Meanwhile, startups and corporates developing new alt-protein products often have little reason to incorporate more ‘exotic’ pulses into their formulations, given the industry’s ready familiarity with soy and wheat. The perceived effort required to process pulses, hit the right textures, and remove unwanted flavor profiles is another turn-off for innovators in the space.
“Alternative plant proteins need a competitive value proposition to bring about growth. To compete directly with wheat and soy a major question is how well they texturize,” said Chris Gregson, an independent research consultant working with GFI.
Fractionation, extrusion, and fermentation
According to ID Capital’s research, advances in technology around processes like fractionation, extrusion, fermentation, and flavor masking are smoothing the way for pulses to play a more instrumental role in the production of “high value” alt-protein products. With leading pulse producers like India, Myanmar, and Thailand located in the region, there are also efficiencies to be gained in terms of logistics, supply chains, and localized production.
Moreover, familiarity with pulses as part of the everyday diet in Asian societies “lends itself to consumer readiness for their use in plant-based protein products,” the ID Capital report states, adding that the region benefits from “having a ready market, in form of the noodle industry, for the starch which is the byproduct in the pulse fractionation process.”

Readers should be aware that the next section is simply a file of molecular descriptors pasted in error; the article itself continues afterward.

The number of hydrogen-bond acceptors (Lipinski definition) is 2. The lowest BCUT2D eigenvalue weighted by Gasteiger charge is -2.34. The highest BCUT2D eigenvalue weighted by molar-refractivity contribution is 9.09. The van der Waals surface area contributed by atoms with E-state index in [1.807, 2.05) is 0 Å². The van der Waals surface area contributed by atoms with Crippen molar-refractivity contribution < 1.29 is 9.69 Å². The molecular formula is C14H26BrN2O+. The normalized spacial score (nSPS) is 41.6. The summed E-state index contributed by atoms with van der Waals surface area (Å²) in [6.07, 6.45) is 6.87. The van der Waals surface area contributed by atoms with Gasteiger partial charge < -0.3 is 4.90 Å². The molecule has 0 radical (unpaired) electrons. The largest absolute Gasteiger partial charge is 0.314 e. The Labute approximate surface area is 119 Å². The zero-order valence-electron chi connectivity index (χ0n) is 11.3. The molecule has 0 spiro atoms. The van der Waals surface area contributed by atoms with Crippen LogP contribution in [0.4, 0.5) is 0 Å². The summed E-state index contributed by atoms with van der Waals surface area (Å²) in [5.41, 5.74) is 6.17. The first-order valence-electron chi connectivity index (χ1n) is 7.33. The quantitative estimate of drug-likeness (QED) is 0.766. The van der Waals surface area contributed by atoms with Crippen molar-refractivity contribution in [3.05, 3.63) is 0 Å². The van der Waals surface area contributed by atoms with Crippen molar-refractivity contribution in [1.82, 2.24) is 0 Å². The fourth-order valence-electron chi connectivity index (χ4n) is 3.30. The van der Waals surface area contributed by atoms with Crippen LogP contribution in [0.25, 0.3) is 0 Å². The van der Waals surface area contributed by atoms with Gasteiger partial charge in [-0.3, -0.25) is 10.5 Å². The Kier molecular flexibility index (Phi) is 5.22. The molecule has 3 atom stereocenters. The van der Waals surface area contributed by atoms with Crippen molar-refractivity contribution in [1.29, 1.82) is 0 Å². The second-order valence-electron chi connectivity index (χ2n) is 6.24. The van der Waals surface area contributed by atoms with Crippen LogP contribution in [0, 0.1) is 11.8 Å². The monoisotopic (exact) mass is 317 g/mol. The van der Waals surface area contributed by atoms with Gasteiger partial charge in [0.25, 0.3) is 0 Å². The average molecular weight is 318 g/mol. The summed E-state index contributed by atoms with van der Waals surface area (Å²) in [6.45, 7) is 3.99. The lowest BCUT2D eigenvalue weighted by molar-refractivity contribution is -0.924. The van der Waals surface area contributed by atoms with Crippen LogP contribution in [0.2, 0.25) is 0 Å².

“When you fractionate a pulse, something like 65% of that can be starch. So if you’re doing that fractionation in Canada, 65% of your produce is getting exported to Asia, or going to the animal feed industry,” Mehra said.
In Asia, because of the instant noodle industry, much of that [byproduct] — typically, pea starch — has a massive use case for human food production, he added.
“And now, the whole industry is flipping itself on its head – where pea protein is becoming so valuable because of this booming plant protein and alt-meat industry. While other markets don’t know what to do with the starch, if you fractionate pulses in Thailand or China, the market is already there for every single byproduct coming out of that process.”
However, the report underlines numerous barriers to progress that are holding Asia Pacific back from fulfilling its pulse potential. Investments in infrastructure and innovation are required “to drive down prices and drive up scale,” it says.
There are also political hurdles to overcome. Myanmar — which grows as much as 97% of the world’s chickpeas — has an uncertain economic future following a military coup earlier this year; while India — which alone produces more than half of the world’s pulses — has introduced restrictions on ag exports.
Though these factors have a negative impact on the price stability that food processors need, there are some unintended plus points, Mehra suggested.
“In India, because they now have to be self sufficient, they need to be able to grow every product to meet domestic requirements. Previously, for high quality pulses they used to import from Australia or Canada – while they’d tend to grow the mass-consumed, medium to low quality pulse at home. But now they need to produce the whole spectrum.”
This means that, while exports remain restricted, India has developed domestic production of the higher-quality product in demand from alt-protein companies and their consumers.
“It all starts with demand. If people in the industry start demanding more from plant protein products, alt-protein manufacturers will have to start looking at more ingredients beyond what they’re already using,” Mehra said.